Perception and independence of economic statistics

This afternoon, the Scottish Parliament will debate a proposal by the Economy, Jobs and Fair Work Committee for a Committee Bill on Pre-release Access.

This is unusual. Most bills are put forward by government rather than Committees. So this is an important event and covers an crucial aspect of the economic landscape in Scotland.

Back in 2017 & 2018, the Committee undertook an inquiry into economic statistics in Scotland

One of their recommendations (by split decision), was that the practice of pre-release access – where Ministers and certain political appointees are briefed about the content of ‘market sensitive’ statistics in advance of the public release of the figures – should be stopped.

So far, the Scottish Government has resisted such calls.

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September 19, 2019

Today’s Scottish GDP figures: the stockpiling aftermath

Today, the Scottish Government published their growth estimates for the second quarter of 2019 – with the results suggesting that the Scottish economy contracted by -0.3% in Q2 2019.

These estimates broadly mirror the trends we’ve seen at the UK level, where over the same period, UK output contracted by -0.2%.

Recall that today’s figures come on the back of strong growth in Q1 of this year. Over the first three months of 2019, the Scottish economy grew by +0.6%.

As we argued back then, movements in Scottish GDP data have been impacted by the stockpiling that has been taking place as a result of Brexit.

Uncertainty surrounding a no-deal Brexit back in March led many firms to build up their supplies, leading to a boost in GDP in Q1. As the deadline of the UK’s departure from EU moved forward to October, and immediate no-deal panic preparations calmed, firms have since unwound these preparations leading to GDP in Q2 slipping back.

Two immediate reflections. Firstly, it is important in these times to focus upon longer-term trends and not the volatile quarter-to-quarter changes. Here again, we see Scottish growth remaining fragile and well below trend.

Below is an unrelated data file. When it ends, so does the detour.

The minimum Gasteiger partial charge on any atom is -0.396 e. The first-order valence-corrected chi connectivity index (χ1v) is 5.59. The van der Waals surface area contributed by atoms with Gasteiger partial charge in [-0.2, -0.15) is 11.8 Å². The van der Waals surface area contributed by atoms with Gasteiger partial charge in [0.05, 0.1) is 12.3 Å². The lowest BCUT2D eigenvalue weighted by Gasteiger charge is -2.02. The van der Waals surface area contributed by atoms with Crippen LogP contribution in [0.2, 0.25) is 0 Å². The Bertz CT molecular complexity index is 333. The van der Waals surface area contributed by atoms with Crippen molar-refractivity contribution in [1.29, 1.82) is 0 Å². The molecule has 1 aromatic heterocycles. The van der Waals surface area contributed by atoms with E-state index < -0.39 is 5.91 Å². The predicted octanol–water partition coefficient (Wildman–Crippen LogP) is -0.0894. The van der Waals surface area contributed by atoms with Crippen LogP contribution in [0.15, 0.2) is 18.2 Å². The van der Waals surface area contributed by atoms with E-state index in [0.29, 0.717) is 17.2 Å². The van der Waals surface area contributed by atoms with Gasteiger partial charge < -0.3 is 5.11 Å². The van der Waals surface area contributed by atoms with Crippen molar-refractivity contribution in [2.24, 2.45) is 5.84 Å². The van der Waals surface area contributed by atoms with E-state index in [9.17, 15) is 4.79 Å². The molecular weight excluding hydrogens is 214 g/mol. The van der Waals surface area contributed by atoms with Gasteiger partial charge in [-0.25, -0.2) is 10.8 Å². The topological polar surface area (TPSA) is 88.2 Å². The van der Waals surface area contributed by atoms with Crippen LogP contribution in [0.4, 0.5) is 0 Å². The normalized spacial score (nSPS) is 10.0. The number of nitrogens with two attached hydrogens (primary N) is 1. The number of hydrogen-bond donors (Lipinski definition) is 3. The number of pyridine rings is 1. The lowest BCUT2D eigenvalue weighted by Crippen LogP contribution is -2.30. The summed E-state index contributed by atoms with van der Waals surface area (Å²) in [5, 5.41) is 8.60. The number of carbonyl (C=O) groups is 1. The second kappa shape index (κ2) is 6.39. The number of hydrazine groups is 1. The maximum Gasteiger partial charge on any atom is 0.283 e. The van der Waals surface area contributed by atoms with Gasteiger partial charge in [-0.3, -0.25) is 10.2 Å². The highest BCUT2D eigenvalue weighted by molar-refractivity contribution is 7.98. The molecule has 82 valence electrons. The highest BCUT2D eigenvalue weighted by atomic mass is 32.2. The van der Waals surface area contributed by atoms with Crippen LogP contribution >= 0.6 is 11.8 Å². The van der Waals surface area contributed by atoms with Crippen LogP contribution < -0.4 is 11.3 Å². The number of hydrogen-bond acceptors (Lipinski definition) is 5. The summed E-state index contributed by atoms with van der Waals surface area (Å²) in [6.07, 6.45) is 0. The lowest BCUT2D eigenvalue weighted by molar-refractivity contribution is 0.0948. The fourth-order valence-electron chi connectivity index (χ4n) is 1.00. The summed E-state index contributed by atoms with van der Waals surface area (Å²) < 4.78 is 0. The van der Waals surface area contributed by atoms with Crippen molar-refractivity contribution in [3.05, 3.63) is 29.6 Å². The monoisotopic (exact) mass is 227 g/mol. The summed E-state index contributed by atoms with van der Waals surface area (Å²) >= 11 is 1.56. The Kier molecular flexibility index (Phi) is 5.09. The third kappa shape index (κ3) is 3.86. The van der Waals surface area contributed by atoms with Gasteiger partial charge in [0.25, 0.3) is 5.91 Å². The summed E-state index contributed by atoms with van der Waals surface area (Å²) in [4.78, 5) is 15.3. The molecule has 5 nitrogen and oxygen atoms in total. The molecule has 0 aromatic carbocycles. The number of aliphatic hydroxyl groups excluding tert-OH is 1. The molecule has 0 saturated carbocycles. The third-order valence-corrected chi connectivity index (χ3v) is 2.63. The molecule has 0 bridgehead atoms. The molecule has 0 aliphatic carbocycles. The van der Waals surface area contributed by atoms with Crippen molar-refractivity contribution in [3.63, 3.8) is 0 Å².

Secondly, we’ve seen emerging UK data suggest that activity has picked up over the summer months. This suggests that the likelihood of a technical recession over Q2 and Q3 of 2019 – i.e. two consecutive quarters of negative GDP growth – remains relatively small (but not impossible).

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September 18, 2019

Developing indicators of aggregate inclusive growth Part 1: is wellbeing the new GDP?

There has been widespread discussion over the weaknesses of ‘traditional’ metrics such as GDP to track economic performance.

In the long-run, whilst GDP can be correlated with better ‘outcomes’ – including living standards – it does not capture how any improvements are shared across society. Moreover, whilst a growing economy can help deliver technological benefits and better public services, GDP doesn’t tell us whether or not such growth is environmentally sustainable.

In July, the First Minister provided a TED talk “Why governments should prioritize well-being”. The talk, viewed over 1 million times, attacked GDP as a tool for policymakers.

Such an argument isn’t new, or limited to one side of the political spectrum. FM’s speech was similar to a speech by David Cameron in 2010. In his speech, he stated that “I do think it’s high time we admitted that, taken on its own, GDP is an incomplete way of measuring a country’s progress.”

So what are the alternatives?

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Scotland’s climate emergency

This blog was written by Anna Maclean, a 6th year high school pupil, who was at the Fraser of Allander Institute for two week’s work experience.

In April, the Scottish Government declared a climate emergency after Scotland’s First Minister Nicola Sturgeon announced how much she had been inspired by young protesters who went on strike to urge action.

Climate change has long been on agenda in Scotland. In 2009, the Scottish Parliament passed a ground-breaking Climate Change Act which legally bound the government to reduce emissions by 80% by 2050 from the baseline year (1990).

This has now been strengthened to achieving net zero emissions by 2045 – five years ahead of the UK.

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September 13, 2019